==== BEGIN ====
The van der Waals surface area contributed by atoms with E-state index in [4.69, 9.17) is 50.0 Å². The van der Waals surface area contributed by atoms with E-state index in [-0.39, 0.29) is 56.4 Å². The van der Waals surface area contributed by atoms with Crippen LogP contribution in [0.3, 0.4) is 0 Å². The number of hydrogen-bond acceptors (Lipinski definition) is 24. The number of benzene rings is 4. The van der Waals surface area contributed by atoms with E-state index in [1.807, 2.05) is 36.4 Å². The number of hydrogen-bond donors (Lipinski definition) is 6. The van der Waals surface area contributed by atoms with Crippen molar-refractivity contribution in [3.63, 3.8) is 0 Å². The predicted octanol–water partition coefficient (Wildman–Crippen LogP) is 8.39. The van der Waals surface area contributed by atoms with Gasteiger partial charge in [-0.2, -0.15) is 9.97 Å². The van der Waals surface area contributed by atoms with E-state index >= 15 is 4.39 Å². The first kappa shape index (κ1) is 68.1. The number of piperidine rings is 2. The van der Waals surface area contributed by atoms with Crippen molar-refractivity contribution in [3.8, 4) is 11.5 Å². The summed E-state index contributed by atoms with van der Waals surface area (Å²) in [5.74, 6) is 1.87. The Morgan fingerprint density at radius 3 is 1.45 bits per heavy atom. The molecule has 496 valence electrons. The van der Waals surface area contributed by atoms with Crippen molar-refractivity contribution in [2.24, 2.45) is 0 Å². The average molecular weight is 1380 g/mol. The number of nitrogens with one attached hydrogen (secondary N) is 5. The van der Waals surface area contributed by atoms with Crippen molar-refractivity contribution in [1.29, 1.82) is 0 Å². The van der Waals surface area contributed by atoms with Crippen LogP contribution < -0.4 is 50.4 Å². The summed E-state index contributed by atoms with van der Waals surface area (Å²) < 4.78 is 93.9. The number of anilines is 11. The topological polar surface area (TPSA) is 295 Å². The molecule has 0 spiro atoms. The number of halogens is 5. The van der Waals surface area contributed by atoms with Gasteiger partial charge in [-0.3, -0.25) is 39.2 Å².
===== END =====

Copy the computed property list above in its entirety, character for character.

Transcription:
The van der Waals surface area contributed by atoms with E-state index in [4.69, 9.17) is 50.0 Å². The van der Waals surface area contributed by atoms with E-state index in [-0.39, 0.29) is 56.4 Å². The van der Waals surface area contributed by atoms with Crippen LogP contribution in [0.3, 0.4) is 0 Å². The number of hydrogen-bond acceptors (Lipinski definition) is 24. The number of benzene rings is 4. The van der Waals surface area contributed by atoms with E-state index in [1.807, 2.05) is 36.4 Å². The number of hydrogen-bond donors (Lipinski definition) is 6. The van der Waals surface area contributed by atoms with Crippen molar-refractivity contribution in [3.63, 3.8) is 0 Å². The predicted octanol–water partition coefficient (Wildman–Crippen LogP) is 8.39. The van der Waals surface area contributed by atoms with Gasteiger partial charge in [-0.2, -0.15) is 9.97 Å². The van der Waals surface area contributed by atoms with E-state index >= 15 is 4.39 Å². The first kappa shape index (κ1) is 68.1. The number of piperidine rings is 2. The van der Waals surface area contributed by atoms with Crippen molar-refractivity contribution in [3.8, 4) is 11.5 Å². The summed E-state index contributed by atoms with van der Waals surface area (Å²) in [5.74, 6) is 1.87. The Morgan fingerprint density at radius 3 is 1.45 bits per heavy atom. The molecule has 496 valence electrons. The van der Waals surface area contributed by atoms with Crippen molar-refractivity contribution in [2.24, 2.45) is 0 Å². The average molecular weight is 1380 g/mol. The number of nitrogens with one attached hydrogen (secondary N) is 5. The van der Waals surface area contributed by atoms with Crippen molar-refractivity contribution in [1.29, 1.82) is 0 Å². The van der Waals surface area contributed by atoms with Crippen LogP contribution < -0.4 is 50.4 Å². The summed E-state index contributed by atoms with van der Waals surface area (Å²) < 4.78 is 93.9. The number of anilines is 11. The topological polar surface area (TPSA) is 295 Å². The molecule has 0 spiro atoms. The number of halogens is 5. The van der Waals surface area contributed by atoms with Gasteiger partial charge in [-0.3, -0.25) is 39.2 Å².